In the era of “big data“, discussions about transparent communication and structured visualisation of data are essential. In the scientific field it’s all about, on the one hand, the collection, preparation and provision of research data using FAIR Principles. On the other hand, the extraction of new knowledge using existing data is a growing area, also known as “data science“.Here I present a discerning look at these subjects from my viewpoint as a communication designer. For many years I’ve worked with scientific institutions such as the Humboldt University in Berlin and the German Archeological Institute on projects to improve the visual communication of research data. By communication I mean the analysis, structuring and design of formats and systems which make data available or process them. The aim has always been to reach as many users of the research data as possible.
Why provide data?
Scientists need to publish their work, especially so as to be recognised among the scientific community as the author and to promote discussion and collaborations. Ultimately science develops in an evolutionary fashion; knowledge generates new knowledge, it is quoted and refined. In many scientific fields, working digitally has become the norm and global data networking plays a key role. These days we assume that individual components of a publication, i.e. texts, photos, numbers/statistics, references, 3D animations, etc. will also be accessible as independent publications, each in its own data format. One could say that data can also be “published”, subject, of course, to regulations, copyright protection and standards just like traditional publications. From individual data or groups of data numerous new scientific findings can be drawn. The better we understand past knowledge, the better equipped we are to make future decisions.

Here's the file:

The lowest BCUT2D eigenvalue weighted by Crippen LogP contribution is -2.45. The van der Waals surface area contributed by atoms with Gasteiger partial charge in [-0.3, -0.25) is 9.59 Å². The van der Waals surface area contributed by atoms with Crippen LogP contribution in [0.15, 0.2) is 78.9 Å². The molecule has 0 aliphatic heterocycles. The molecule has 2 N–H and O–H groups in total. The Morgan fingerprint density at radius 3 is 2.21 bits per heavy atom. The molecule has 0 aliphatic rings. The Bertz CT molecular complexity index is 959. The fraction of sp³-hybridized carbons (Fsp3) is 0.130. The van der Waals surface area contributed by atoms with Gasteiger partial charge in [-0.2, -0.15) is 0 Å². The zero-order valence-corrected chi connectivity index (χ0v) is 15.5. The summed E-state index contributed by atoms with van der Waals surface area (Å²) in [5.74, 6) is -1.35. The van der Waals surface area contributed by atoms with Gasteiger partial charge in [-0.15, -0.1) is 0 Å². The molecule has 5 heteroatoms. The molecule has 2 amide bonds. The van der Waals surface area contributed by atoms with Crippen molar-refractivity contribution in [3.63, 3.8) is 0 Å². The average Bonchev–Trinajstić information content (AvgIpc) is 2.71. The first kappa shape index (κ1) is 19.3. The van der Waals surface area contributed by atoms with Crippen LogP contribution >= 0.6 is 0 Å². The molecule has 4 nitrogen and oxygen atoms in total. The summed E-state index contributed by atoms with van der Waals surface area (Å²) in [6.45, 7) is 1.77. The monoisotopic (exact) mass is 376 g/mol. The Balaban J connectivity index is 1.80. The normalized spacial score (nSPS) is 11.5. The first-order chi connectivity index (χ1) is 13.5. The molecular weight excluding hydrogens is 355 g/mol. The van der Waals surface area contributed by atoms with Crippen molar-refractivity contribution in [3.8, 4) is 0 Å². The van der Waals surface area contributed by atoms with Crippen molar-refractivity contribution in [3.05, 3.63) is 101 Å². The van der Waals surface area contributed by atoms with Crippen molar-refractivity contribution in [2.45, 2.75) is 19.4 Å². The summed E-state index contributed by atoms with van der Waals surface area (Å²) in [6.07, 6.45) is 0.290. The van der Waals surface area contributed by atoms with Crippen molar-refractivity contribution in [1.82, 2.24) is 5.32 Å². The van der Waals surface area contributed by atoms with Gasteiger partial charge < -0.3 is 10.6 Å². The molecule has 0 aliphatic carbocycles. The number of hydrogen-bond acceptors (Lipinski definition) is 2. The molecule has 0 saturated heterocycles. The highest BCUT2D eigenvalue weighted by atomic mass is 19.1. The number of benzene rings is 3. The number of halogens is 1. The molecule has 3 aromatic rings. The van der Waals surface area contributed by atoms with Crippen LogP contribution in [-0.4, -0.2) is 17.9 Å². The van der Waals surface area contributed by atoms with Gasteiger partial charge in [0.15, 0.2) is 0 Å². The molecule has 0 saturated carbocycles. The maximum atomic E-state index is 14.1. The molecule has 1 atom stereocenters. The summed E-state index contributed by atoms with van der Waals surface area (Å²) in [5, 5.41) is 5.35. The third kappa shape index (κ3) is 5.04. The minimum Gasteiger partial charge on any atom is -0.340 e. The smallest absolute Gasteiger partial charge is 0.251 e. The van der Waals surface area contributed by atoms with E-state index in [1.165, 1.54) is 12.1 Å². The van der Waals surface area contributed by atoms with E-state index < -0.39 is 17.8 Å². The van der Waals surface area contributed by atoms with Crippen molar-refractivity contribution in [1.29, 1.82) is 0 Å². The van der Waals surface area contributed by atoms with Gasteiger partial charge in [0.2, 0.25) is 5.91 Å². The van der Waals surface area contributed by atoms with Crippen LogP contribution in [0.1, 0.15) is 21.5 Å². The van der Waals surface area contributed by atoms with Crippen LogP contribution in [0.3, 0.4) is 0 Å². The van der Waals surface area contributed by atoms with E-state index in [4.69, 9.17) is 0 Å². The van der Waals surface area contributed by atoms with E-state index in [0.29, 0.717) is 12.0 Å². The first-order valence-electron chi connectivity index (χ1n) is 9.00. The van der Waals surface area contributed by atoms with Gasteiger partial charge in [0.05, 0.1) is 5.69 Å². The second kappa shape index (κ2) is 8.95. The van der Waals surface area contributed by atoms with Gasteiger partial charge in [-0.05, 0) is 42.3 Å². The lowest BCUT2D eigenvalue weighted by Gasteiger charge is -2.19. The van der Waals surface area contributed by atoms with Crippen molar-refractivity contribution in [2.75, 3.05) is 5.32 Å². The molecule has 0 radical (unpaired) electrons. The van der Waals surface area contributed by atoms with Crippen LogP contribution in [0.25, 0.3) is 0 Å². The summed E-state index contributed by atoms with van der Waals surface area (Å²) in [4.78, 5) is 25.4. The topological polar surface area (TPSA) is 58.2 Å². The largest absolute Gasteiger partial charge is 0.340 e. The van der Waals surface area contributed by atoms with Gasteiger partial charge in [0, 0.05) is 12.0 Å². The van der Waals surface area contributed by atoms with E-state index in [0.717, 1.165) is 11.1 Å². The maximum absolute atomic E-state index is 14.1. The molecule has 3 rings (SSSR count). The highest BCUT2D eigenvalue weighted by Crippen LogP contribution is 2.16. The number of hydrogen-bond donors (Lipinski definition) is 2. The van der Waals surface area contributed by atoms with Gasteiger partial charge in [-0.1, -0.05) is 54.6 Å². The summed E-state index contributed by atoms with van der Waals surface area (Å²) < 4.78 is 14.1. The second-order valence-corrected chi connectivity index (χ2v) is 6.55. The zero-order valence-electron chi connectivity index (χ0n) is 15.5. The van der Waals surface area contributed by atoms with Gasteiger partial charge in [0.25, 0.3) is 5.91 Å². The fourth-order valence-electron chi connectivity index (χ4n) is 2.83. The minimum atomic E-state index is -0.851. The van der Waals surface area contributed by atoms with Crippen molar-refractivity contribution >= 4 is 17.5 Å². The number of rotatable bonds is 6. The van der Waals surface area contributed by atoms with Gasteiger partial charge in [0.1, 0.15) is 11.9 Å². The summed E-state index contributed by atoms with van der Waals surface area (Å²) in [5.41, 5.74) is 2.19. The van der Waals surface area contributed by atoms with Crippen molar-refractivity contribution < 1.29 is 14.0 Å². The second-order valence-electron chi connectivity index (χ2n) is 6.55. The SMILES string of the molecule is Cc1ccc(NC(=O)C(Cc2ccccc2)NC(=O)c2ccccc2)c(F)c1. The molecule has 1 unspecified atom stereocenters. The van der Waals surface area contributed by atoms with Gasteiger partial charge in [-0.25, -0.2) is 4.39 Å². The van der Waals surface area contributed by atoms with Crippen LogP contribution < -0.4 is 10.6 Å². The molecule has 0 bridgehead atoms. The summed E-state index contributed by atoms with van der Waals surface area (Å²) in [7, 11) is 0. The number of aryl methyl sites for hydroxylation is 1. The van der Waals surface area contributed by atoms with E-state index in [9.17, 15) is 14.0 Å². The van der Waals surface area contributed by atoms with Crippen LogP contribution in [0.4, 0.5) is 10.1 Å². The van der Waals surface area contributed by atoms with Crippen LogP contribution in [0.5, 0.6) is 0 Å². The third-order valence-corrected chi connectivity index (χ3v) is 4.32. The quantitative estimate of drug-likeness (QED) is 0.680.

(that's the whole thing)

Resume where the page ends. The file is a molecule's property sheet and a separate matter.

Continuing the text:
The scientific community is large; here we must clearly differentiate who uses data in which fashion. In order to make data available to the user in optimal quality (usability) we must consider the complete data life cycle. I distinguish between three groups: data collectors (or providers), data administrators (or suppliers) and data users. In the end they all use data in a different way, and a provider can also simultaneously be a supplier or user. To publish research data it is in the interests of the provider that the data are stored securely, can be found by users and be correctly cited. To facilitate this, all metadata and other information should be recorded during collection of the research data. A supplier administers research data by developing structures and systems for archiving and publishing the data, also known as repositories. Repositories vary for different areas of specialisation. The more differentiated the metadata, the more diverse ways to work with the data. Information on technical parameters, geographical coordinates, photo titles and descriptions, categories and search terms, author and/or creator, licensors, DOIs, etc. allows the data to be used in diverse ways but above all it makes it identifiable longterm. The group “users” is more difficult to define, as they may work with data in unexpected ways. This can be seen for example in users’ search behaviour. Data can either be sought specifically or found indirectly by coincidence. Here keywording and cross-linking of research data plays a major role. So, in order to ensure maximal usability of data, they need to be in as informative and transparent a form as possible.
How to incorporate research data?There is nothing worse than when plenty of interesting research data exists, but nobody knows about it! To this end more and more specific scientific formats or systems are being developed that thematically address target groups and are themselves so interactive that users can work practically with the data. Data are linked with their repositories and also to Geoservers, 3D animations, authors or further online publications for example. To make these new publication formats available to a larger target group, they are accessible online via the usual browsers.
Communicate science visuallyDeveloping and/or optimising visual communication strategies serves to clarify all these steps. A close collaboration between science, IT and design has proven effective for the development of new formats. The content and technical structure of the individual components is also relevant for their visualisation, from depiction of metadata to web portals and search interfaces, or corporate design of new publication formats. Visual communication influences the use of these formats enormously, especially when it comes to new formats for which users first have to be acquired. As well as pure dissemination of information it also aims to demonstrate the diversity of research data, draw attention to it, encourage its use, and educate.